May now faces a no confidence vote in Westminster tomorrow.
Updated Tue 8:06 PM
BRITISH PRIME MINISTER Theresa May has suffered a crushing parliamentary defeat tonight in a historic vote over the Brexit deal.
May’s bid to get the Withdrawal Agreement through the House of Commons was defeated by a margin of 202 to 432, a majority of 230.
Labour leader Jeremy Corbyn tabled a no confidence motion in the immediate aftermath of the bombshell result being announced.
The motion will be debated and voted on tomorrow evening – but with the DUP and Eurosceptic Tories rowing in behind the Prime Minister she looks all but assured to survive.
Reacting to her defeat in the House of Commons, May said that MPs have established what they are against but not what they are for.
“I ask members on all sides of the house to listen to the British people who want this matter settled,” she said.
Corbyn then confirmed that the no confidence motion, telling MPs:
“This is the greatest defeat for a government since the 1920s in this house. This is a catastrophic defeat for this government. After two years of failed negotiations, the House of Commons has delivered its verdict on her Brexit deal, and its verdict is decisive.”
May’s government only has a majority in the Commons with the support of the DUP, so their ten votes will be crucial in any confidence vote.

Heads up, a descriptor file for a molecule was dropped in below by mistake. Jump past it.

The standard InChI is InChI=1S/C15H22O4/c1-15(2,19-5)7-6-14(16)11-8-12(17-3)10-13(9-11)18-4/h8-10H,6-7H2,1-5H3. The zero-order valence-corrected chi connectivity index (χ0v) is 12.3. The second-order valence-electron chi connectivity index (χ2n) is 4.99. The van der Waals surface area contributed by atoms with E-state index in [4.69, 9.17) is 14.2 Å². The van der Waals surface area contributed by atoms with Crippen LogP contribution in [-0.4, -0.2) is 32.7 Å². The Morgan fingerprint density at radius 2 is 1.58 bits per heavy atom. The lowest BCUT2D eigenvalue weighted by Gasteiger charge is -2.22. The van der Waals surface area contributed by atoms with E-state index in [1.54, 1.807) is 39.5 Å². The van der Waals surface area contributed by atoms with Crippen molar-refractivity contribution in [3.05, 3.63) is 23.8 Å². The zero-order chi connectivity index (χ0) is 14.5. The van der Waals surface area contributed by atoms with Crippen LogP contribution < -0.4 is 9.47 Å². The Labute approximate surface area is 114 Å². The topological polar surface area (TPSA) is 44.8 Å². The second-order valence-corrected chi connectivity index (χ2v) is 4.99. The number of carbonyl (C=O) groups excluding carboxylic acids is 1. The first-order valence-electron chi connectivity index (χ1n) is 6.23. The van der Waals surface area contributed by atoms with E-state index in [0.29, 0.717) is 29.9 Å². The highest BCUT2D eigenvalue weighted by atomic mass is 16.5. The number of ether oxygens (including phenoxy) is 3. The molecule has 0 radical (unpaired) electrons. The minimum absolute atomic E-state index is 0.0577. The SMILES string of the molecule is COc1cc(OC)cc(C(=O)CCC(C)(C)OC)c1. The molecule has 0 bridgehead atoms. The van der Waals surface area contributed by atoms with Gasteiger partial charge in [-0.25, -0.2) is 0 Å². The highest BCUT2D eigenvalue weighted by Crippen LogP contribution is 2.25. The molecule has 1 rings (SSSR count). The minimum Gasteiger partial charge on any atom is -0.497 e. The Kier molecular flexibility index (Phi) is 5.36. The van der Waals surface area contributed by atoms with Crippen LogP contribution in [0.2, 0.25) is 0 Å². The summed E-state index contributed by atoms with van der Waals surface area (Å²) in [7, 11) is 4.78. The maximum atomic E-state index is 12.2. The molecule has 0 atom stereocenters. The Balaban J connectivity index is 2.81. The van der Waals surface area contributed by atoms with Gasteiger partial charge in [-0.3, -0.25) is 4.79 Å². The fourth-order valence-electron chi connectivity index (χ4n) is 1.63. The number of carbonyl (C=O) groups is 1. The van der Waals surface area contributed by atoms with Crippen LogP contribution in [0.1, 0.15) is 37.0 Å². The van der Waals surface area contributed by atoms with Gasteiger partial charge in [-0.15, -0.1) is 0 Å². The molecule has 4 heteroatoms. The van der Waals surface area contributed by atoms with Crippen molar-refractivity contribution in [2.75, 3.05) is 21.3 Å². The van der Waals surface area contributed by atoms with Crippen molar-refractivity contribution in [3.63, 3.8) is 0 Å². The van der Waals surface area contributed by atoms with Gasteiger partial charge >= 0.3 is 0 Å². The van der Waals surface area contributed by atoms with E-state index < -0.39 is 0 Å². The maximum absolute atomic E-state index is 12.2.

In a statement the party’s leader Arlene Foster indicated DUP MPs would back the embattled prime minister.
“We will work with the Government constructively to achieve a better deal. That is our focus. Whilst some may wish to use this defeat to boost their political ambitions, we will give the Government the space to set out a plan to secure a better deal,” Foster said.
Reacting to May’s defeat this evening, EU Council President Donald Tusk suggested that there may be few solutions remaining that involve the UK leaving the EU, tweeting:
European Commission chief Jean-Claude Juncker warned that the vote increased the chances of the UK crashing out with no deal.
“I urge the United Kingdom to clarify its intentions as soon as possible. Time is almost up,” Juncker, said after the vote.
Earlier, German Foreign Minister Heiko Maas today raised the possibility of further talks while ruling out a full re-negotiation of the text.
“I am sceptical that the agreement can be fundamentally reopened once again,” Maas said.
Here, the Government has said it will continue to intensify preparations for a disorderly Brexit.
Hardline Brexiteers and Remainers oppose the current agreement for different reasons and many fear it could lock Britain into an unfavourable trading relationship with the EU.
Opposition to the agreement forced May to postpone the vote in December in the hope of winning concessions from Brussels ahead of the planned 29 March Brexit date.
The withdrawal agreement includes plans for a post-Brexit transition period until a new relationship is drawn up, in return for continued budget contributions from London.
Without it, and if there is no delay, the UK will sever 46 years of ties with its nearest neighbours with no agreement to ease the blow.
– With reporting from AFP and Rónán Duffy